Stimulus2

By many metrics the economy is far and away from anything remotely resembling a self-sustaining recovery. As a result, there exists a large hole in the economic engine and a need to fill it with large and ongoing public sector increases in the money supply, credit creation and spending. We predict the pressure to mount on policy makers for a second round of stimulus in the coming months (and very likely further rounds over a multi-year time span).

Investment Implications

Portfolio Structure: **

  • Shorten portfolio durational exposure: Given the steep rise in equity valuations (and concurrent increase in risk), we believe that a stance focused less on growth and more on capital preservation is warranted. We suggest structuring portfolios with a low net equity exposure and focusing on identifying opportunities in shorter duration bonds and event-driven investments (bankruptcies, risk arbitrage, liquidations).

Areas of opportunity: **

  • Global banking sector to continue to contract: We are now entering phase two of the credit cycle, and believe that losses in the banking sector’s late-cycle assets have just begun. Specifically, we expect substantial going-forward economic deterioration and credit losses in commercial and industrial, construction, and commercial real estate loans and have identified a number of overpriced regional banks. Additionally, we have identified a number of attractive shorts in European banks with unruly exposure to Eastern Europe.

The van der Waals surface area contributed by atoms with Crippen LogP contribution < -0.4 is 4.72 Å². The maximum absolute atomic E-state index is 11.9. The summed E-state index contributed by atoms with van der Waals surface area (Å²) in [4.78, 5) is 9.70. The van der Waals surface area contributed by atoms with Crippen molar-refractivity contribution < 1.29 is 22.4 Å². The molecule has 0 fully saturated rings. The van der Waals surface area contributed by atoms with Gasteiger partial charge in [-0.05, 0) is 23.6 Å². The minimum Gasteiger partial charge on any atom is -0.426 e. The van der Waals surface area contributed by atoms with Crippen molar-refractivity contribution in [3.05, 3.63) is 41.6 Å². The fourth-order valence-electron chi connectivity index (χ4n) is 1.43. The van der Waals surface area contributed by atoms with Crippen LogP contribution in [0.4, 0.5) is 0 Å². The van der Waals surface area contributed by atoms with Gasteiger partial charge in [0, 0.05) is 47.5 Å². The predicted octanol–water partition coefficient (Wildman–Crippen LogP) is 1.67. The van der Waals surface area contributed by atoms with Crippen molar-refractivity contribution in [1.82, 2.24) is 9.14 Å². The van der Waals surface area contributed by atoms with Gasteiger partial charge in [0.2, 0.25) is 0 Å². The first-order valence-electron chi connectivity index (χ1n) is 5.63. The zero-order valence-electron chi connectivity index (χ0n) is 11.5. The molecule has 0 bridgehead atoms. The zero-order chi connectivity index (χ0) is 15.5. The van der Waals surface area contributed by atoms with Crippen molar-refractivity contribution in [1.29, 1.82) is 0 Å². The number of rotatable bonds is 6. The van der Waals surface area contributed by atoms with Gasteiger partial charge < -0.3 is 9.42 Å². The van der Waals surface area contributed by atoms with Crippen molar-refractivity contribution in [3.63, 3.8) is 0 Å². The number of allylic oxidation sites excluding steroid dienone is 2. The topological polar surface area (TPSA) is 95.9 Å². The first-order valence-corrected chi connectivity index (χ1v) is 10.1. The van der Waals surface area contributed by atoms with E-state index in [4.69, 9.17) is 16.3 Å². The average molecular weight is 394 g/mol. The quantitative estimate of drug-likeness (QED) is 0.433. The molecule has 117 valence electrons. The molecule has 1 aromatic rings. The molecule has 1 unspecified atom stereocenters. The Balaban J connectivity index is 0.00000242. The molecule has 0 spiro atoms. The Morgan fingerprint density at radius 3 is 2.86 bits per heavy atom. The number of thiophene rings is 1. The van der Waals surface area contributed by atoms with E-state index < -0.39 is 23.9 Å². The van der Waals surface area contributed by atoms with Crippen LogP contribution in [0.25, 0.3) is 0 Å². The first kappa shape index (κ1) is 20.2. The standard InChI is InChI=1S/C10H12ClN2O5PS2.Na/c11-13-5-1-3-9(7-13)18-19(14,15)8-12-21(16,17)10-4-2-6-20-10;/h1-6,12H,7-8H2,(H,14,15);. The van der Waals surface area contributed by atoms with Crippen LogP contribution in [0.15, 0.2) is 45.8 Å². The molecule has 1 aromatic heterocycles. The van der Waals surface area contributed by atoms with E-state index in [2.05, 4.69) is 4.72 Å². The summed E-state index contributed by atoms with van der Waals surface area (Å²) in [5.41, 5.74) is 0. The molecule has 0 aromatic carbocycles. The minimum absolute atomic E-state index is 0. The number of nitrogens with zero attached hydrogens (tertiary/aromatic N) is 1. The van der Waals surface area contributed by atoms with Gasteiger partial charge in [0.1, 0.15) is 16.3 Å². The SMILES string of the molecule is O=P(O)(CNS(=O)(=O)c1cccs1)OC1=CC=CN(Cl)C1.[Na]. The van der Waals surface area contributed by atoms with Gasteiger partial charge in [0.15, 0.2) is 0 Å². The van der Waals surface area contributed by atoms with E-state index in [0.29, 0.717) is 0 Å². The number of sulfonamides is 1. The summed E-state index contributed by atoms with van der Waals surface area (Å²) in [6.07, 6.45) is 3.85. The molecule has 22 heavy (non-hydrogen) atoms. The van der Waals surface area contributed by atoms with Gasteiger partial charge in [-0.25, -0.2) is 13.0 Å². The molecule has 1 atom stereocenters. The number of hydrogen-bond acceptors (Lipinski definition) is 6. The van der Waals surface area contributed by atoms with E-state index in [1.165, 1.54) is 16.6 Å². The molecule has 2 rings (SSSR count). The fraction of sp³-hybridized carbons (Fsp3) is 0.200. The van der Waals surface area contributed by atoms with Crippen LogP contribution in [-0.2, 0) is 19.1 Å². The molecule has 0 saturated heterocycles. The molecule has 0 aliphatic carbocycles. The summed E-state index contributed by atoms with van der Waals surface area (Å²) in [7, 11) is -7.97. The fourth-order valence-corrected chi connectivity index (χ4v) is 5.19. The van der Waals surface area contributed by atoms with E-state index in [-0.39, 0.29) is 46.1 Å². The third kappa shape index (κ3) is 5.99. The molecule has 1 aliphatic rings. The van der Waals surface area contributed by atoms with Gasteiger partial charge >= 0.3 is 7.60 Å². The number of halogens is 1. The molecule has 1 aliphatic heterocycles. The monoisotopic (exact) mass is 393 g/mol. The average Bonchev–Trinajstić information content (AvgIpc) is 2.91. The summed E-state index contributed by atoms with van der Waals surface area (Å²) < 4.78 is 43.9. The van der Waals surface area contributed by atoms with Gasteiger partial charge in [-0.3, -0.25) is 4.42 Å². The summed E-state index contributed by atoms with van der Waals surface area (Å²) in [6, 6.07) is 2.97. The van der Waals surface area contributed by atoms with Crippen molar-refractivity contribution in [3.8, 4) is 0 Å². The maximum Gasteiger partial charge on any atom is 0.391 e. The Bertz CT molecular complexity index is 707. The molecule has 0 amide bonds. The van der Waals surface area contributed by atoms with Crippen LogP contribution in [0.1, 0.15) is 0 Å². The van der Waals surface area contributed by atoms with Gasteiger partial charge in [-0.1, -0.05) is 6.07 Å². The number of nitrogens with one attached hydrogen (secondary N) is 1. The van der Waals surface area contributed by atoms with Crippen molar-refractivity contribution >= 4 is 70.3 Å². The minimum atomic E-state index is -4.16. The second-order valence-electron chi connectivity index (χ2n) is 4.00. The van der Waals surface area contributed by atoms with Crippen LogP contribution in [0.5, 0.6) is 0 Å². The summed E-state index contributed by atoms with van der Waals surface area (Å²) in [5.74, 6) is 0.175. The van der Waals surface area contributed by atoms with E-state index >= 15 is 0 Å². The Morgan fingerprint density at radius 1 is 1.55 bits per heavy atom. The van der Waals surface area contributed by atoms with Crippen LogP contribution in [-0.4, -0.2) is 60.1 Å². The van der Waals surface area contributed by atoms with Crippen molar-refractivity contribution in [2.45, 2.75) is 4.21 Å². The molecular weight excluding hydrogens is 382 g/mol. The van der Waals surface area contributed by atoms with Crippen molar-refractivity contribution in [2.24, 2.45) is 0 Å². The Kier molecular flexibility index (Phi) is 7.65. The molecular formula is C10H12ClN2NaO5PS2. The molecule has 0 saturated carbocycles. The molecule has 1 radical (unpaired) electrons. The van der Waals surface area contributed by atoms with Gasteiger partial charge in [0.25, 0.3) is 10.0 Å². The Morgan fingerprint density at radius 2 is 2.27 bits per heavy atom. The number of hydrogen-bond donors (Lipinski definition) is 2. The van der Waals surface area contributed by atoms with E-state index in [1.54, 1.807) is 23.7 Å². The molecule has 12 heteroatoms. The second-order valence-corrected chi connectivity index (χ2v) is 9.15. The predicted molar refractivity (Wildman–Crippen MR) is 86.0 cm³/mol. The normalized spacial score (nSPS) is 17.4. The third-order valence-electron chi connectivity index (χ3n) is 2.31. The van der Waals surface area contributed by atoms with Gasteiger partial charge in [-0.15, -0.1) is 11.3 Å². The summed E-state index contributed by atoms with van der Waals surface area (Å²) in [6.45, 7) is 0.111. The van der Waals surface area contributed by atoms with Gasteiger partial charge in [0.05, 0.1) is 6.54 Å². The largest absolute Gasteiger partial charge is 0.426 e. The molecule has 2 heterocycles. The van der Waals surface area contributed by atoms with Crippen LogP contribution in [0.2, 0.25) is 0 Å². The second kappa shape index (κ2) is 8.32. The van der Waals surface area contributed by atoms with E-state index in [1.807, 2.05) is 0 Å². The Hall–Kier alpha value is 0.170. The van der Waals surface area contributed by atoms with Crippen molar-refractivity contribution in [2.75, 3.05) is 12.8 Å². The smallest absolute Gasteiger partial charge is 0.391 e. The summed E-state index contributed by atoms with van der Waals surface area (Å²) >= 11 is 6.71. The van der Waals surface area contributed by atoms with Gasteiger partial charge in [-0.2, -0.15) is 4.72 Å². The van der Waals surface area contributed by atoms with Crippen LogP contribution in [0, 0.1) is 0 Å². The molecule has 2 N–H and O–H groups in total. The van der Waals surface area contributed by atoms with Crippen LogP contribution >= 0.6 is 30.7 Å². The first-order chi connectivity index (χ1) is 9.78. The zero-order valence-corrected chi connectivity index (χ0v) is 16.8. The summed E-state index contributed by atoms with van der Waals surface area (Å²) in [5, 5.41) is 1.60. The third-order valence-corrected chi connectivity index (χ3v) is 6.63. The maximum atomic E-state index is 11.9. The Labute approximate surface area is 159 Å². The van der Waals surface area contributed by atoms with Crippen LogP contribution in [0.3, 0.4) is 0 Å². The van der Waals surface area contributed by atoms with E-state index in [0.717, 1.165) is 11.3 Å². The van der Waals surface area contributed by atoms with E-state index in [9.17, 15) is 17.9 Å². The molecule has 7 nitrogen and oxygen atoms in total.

• Attractively priced hedges against global financial instability and a weaker dollar: Investors should protect themselves against the risk that US policymakers will not prevent erosion in the value of the dollar. The magnitude of the dollar’s depreciation against other currencies is likely to be outpaced by its fall against real assets. We see an attractive opportunity in producers of commodities trading below the cost of production. Additionally, junior gold miners were indiscriminately crushed in 2008: We see a phenomenal valuation-based opportunity in members of this sector.